The Borneo Orangutan Survival Foundation will release at least six orangutans into the wild on April 22, a foundation official said on Tuesday.
That is just a small percentage of the 600 orangutans the group says are ready for release, with budget constraints slowing the process.
“We’ll release six orangutans initially because we can’t release all of them at once. We will follow their every move for two years because it’s not easy to adapt to the wild after being in captivity for so long,” said Bungaran Saragih, the founder and chairman of the foundation.
The foundation has two rehabilitation centers, one in Nyaru Menteng, Central Kalimantan, and the other in Samboja Lestari, East Kalimantan. They house 850 orangutans rescued from captivity, and Bungaran said at least 600 were ready to be released into the wild in East Kalimantan.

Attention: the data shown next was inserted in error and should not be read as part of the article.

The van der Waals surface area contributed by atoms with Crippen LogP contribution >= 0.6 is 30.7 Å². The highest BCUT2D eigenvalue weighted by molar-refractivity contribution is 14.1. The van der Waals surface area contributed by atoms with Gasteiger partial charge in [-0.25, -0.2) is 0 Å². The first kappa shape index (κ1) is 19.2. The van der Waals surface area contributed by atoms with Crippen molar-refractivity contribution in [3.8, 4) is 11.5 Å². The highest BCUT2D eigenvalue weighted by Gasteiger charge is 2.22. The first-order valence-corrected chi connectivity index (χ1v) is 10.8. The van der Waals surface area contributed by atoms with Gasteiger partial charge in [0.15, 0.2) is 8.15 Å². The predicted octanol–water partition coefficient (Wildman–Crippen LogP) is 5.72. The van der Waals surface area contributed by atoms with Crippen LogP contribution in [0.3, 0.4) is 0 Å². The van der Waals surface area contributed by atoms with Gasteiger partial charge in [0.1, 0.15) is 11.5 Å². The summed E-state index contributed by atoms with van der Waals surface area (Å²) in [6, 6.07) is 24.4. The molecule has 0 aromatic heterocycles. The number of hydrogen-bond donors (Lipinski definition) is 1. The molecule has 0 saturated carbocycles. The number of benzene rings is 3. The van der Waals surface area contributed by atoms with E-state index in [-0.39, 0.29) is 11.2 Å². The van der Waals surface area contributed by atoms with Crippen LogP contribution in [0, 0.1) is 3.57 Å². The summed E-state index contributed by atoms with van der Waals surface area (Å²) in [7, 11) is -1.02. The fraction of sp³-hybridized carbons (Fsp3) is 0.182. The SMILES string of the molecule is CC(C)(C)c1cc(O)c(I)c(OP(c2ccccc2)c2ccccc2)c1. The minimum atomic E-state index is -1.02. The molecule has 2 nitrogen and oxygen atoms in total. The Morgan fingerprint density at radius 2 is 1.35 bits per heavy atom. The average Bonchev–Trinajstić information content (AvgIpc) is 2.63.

“They’ve gone to school, they’ve gained their health back, we just need to send them back to the forest. But the money is not ready yet because we need a helicopter,” he said. “We need at least Rp 60 million [$6,000] per hour to move them, and the trip takes about 3.5 hours.”
However, the more pressing problem, he said, is saving the forest so the orangutan have somewhere to go.
“They are running out of forest,” he said. “That’s why my suggestion to the Forestry Ministry is that you can’t just have a ‘one man, one tree’ slogan. It won’t be enough. If one trillion trees are planted on the road, it’s not going to be a forest. We need forests, not trees.”
To create an area where orangutans can be released, the BOSF founded Restorasi Habitat Orangutan Indonesia. The organization has already been granted 86,450 hectares of former forest concession land in East Kalimantan, and is now trying to secure a permit to manage 120,000 hectares in Central Kalimantan.
Courtesy of The Jakarta Globe/Fidelis E. Satriastanti/ January 11, 2012